In my experience leading group therapy sessions over the years I have continually noticed that when people become involved with other members in an empathic way they begin to feel better. The cure for depression and anxiety is not within but between us, as we enter the world of another we take a mental vacation from ourselves while influencing our neurochemistry positively.

Arthur P. Ciaramicoli, Ed.D., Ph.D.

http://www.facebook.com/pages/The-Goodness-Renaissance-Project/104778329611615

Author of the Curse of the Capable: The Hidden Challenge to a Balanced, Healthy, High Achieving Life.

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The Holidays are Coming…

Holiday Stress Tips

It’s that time of year again and many of my patients are already anticipating the pressure and emotional turmoil that each of our families bring to the holiday table.

One of my clients just left a session saying, “I love them all but they drive me crazy”. I asked her what behaviors specifically drive her crazy. She talked about her uncle who drinks too much, her mother who is a perfectionist and has to have “everything just right”, making everyone uncomfortable. She talked of her husband not helping enough with her sons on Christmas morning, the cousins who talk to load, each too much, sing off key and the aunt who makes the same horrible cake every year and on and on. We were both laughing at this point as Marie is incredibly funny and of course her Spanish family sounds so similar to my Italian family that I couldn’t help feeling right at home.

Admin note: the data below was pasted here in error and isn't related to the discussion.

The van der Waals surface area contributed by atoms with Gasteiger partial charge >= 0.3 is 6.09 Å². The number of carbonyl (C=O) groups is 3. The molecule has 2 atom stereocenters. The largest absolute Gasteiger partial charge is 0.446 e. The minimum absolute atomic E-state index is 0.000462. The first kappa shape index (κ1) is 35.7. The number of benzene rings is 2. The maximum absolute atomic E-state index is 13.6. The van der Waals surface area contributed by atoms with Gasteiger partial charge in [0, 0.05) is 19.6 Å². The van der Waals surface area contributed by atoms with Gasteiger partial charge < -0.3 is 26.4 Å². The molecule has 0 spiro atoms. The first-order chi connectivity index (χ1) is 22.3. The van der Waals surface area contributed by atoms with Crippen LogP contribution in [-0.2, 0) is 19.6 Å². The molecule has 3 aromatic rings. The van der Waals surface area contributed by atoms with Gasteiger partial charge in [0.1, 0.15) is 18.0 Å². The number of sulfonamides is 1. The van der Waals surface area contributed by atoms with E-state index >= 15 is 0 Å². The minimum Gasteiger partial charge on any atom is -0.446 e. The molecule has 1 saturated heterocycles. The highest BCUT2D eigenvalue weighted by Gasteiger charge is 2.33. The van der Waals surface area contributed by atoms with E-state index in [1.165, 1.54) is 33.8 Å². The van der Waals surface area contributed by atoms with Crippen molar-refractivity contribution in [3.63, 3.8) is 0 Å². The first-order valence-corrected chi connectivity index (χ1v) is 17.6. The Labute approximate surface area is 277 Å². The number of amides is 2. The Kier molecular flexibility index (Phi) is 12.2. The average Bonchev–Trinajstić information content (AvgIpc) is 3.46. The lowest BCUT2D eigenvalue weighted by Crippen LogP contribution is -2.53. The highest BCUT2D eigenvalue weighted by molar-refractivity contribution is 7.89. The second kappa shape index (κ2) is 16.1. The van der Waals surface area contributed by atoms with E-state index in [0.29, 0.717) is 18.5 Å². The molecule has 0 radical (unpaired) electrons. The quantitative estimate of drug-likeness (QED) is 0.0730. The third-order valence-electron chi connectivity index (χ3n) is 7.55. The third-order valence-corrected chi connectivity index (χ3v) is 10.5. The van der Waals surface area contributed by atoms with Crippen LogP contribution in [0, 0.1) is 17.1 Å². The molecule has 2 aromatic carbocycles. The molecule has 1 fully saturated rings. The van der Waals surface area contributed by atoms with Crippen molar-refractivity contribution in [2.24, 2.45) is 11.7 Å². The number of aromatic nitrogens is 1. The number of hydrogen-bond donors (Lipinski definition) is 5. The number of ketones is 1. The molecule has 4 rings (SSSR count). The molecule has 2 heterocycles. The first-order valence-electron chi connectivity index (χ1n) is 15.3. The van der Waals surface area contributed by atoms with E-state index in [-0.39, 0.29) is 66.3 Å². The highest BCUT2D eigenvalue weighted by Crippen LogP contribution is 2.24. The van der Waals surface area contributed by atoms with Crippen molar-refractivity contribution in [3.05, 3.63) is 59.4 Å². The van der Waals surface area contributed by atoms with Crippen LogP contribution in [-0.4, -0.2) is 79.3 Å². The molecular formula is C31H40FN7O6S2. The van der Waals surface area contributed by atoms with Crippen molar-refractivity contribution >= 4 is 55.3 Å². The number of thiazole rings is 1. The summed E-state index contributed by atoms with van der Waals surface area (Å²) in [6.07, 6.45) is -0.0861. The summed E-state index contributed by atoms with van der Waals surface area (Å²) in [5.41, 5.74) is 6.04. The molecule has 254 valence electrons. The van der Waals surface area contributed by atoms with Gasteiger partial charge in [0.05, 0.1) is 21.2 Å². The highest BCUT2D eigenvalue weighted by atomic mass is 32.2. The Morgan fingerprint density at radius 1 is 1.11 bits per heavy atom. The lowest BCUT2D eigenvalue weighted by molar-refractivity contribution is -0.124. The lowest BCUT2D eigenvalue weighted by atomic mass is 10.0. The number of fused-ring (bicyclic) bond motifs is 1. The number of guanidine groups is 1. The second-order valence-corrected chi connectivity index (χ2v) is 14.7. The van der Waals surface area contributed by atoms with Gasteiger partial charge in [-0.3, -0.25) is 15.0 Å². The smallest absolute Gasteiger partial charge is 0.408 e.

I’m guessing no matter what ethnic background you come from you can identify. At one moment when Marie became a bit somber I asked her how it would be to be without her father, who died of a heart attack in July. She began to tear, and started recalling all the Christmas’s of the past, how she wished she could return with him to those days. I asked if her perfectionist mother, her uncle who drinks too much, her aunt who is the horrible baker and her cousins who talk to loud and sing off key were there. Of course she remembers they were all present. Despite their idiosyncrasies her memories were filled with crazy love despite the imperfections of her family.

Marie is feeling more pressure this holiday season because it will be the first without her father. She is less tolerant of the shortcomings of family members because her loss over rides everything else.

As we age the holidays can still maintain their magic but they also consist of many memories we wish we could re-enact. We all lose people and dreams along the way. Maybe were not in the marriage we fantasized about, or maybe some are alone and wondering if there magical Christmas or joyous Hanukah will ever be with a special someone. Maybe we never quite reached the status we desired, or made the money we thought we would, or maybe we, like all other human beings, are forced to cope with the realities of an ever-changing life. Our dreams have been disrupted and the season and our lives are not quite what we fantasized.

Marie realized as we talked about her Dad that eventually a holiday season will come when all these irritating people will not be present, and she may indeed miss them. After all her Dad was expected to be here for many years to come. He wasn’t perfect but he was her first boyfriend and he truly loved family. He taught her to cherish all family members despite their faults, and family to him was not just blood relatives but all those whom he engaged in a genuine relationship.